Russel Norman has announced he is stepping down as Green Party co-leader after a long career in the party including being finance and climate spokesperson.
Born in Brisbane, Australia, Dr Norman moved to New Zealand in 1997, where he wrote his political science PhD thesis on the Alliance coalition.
At the same time, he worked on an organic farm on Waiheke Island as a farmer and gardener and became heavily involved in the Greens, setting up the Waiheke branch.
He later worked for the Greens in Wellington, including as an executive assistant to the MP, Sue Bradford and as campaign manager for the 2005 election.
Dr Norman, 47, ran for co-leader after the sudden death of Rod Donald in 2005.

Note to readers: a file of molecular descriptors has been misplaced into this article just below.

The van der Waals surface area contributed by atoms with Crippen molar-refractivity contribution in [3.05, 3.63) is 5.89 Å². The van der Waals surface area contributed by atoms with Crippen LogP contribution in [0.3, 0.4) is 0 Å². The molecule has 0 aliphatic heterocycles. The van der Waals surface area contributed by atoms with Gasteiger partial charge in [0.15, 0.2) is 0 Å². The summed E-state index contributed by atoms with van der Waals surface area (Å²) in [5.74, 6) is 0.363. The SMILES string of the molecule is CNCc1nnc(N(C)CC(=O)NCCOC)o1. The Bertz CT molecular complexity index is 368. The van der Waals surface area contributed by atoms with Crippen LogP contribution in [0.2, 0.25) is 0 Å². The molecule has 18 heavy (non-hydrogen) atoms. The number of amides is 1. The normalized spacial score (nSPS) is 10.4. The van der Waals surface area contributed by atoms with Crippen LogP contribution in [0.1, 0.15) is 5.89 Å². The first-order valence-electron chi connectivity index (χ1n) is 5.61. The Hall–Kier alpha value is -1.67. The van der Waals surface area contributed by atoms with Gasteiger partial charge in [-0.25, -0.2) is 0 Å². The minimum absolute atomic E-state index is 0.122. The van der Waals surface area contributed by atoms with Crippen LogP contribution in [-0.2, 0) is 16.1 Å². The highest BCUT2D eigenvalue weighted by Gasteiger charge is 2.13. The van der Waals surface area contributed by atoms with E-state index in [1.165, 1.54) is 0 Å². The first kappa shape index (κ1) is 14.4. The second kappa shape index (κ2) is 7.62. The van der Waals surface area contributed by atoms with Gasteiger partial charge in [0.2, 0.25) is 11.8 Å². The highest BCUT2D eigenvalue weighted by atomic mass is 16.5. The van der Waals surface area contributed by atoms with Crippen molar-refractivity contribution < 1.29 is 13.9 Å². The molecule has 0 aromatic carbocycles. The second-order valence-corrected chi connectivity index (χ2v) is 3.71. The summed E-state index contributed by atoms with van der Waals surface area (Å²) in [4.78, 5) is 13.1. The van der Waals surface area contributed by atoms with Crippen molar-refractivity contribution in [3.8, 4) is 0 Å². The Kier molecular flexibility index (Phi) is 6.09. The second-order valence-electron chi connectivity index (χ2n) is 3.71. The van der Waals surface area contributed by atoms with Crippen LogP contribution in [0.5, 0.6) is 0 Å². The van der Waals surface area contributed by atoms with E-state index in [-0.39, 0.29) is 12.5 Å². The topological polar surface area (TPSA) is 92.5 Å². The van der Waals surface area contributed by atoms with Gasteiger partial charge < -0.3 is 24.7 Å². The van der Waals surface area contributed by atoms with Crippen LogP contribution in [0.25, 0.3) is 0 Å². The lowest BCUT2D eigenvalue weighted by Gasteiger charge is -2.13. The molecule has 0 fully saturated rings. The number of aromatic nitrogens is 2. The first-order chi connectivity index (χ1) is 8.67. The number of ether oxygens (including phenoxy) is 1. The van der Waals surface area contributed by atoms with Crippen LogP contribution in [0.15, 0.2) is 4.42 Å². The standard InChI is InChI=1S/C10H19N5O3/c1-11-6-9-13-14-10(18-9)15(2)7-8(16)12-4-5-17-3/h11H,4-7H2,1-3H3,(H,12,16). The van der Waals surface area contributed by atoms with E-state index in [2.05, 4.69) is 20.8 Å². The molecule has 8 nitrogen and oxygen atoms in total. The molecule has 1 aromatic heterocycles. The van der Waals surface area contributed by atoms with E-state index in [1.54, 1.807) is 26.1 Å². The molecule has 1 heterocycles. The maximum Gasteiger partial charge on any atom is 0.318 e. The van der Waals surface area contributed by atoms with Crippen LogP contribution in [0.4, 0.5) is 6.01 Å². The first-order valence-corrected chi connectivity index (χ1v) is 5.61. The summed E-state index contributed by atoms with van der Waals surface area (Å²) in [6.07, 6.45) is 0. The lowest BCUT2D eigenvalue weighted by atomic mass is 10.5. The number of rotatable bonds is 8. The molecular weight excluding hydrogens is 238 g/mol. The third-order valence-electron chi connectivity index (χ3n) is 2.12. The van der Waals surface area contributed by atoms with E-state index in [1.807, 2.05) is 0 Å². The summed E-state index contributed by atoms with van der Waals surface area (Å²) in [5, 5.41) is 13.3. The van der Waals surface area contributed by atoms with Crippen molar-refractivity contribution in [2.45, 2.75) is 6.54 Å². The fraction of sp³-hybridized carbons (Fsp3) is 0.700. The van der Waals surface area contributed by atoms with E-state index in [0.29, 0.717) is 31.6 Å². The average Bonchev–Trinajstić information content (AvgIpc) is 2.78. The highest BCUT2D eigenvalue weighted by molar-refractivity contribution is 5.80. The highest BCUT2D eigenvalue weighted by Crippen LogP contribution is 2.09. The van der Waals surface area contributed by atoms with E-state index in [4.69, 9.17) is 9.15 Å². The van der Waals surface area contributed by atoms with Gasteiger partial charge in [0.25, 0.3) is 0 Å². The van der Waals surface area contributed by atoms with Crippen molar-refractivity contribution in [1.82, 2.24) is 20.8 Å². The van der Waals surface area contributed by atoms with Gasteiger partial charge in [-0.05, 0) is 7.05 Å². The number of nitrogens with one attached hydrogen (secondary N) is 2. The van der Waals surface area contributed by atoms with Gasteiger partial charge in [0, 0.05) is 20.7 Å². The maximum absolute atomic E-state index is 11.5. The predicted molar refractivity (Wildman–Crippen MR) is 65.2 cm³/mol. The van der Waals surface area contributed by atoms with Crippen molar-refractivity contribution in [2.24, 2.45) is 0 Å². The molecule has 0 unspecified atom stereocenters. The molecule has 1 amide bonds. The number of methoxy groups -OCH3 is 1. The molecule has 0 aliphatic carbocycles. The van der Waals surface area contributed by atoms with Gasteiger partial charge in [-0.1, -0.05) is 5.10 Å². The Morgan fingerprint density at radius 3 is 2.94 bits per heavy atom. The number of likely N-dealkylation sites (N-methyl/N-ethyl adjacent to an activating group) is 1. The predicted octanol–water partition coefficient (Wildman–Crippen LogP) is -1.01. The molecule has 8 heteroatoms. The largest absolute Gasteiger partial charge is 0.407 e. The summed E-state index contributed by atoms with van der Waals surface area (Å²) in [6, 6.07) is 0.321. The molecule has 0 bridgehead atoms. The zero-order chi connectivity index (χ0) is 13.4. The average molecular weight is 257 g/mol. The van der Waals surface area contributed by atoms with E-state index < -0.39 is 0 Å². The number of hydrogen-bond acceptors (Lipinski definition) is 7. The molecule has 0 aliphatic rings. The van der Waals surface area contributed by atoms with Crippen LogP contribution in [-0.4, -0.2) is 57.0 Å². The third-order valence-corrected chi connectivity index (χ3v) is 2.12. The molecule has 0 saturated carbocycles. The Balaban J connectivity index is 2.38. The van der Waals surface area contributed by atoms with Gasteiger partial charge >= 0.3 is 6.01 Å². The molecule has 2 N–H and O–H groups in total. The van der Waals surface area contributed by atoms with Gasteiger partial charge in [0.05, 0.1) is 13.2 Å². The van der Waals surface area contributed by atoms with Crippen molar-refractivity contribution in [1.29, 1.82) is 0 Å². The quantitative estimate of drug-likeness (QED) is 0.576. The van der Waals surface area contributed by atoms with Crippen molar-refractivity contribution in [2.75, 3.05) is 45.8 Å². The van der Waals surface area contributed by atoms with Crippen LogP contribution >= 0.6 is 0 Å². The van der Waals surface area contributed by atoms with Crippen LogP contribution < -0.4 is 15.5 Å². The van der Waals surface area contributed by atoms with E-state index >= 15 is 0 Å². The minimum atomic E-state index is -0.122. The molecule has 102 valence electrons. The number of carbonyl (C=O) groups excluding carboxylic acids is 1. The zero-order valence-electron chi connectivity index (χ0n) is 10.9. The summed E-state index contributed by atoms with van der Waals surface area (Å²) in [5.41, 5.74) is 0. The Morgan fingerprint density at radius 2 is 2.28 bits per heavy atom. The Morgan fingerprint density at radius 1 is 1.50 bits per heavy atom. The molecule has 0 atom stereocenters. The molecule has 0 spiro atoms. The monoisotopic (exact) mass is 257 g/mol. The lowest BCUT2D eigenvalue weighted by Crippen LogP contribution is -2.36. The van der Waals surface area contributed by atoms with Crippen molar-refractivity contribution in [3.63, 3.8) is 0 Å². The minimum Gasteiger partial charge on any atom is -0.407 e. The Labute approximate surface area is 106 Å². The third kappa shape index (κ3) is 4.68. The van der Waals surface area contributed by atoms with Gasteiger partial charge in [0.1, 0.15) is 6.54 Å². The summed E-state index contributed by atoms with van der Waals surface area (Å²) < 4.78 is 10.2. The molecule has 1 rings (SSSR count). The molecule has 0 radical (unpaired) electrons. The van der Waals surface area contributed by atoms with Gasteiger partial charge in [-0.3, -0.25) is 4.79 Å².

He won the position in June 2006 at the party's annual general meeting, beating Nandor Tanczos, David Clendon and Mike Ward.
As well as co-leader, Russel Norman is the party's spokesperson on finance and climate change.
Russel Norman stood as the Green Party's candidate for Rongotai in September's election and came third, behind National's Chris Finlayson and the winner, Labour's Annette King.
Dr Norman names his key political victories as forcing the Government to back down on mining on Schedule 4 conservation land, and leading a referendum against asset sales.
The Green Party more than doubled their number of MPs in Parliament during Dr Norman's tenure.
In 2010, Dr Norman made headlines while protesting China's treatment of Tibet during the visit of the then-Vice President of China, Xi Jinping to New Zealand.
Dr Norman laid a complaint of assault with the police after he had his Tibetan flag ripped off him, but the police did not find enough evidence to lay charges.
He has three young children with his partner, Katya Paquin.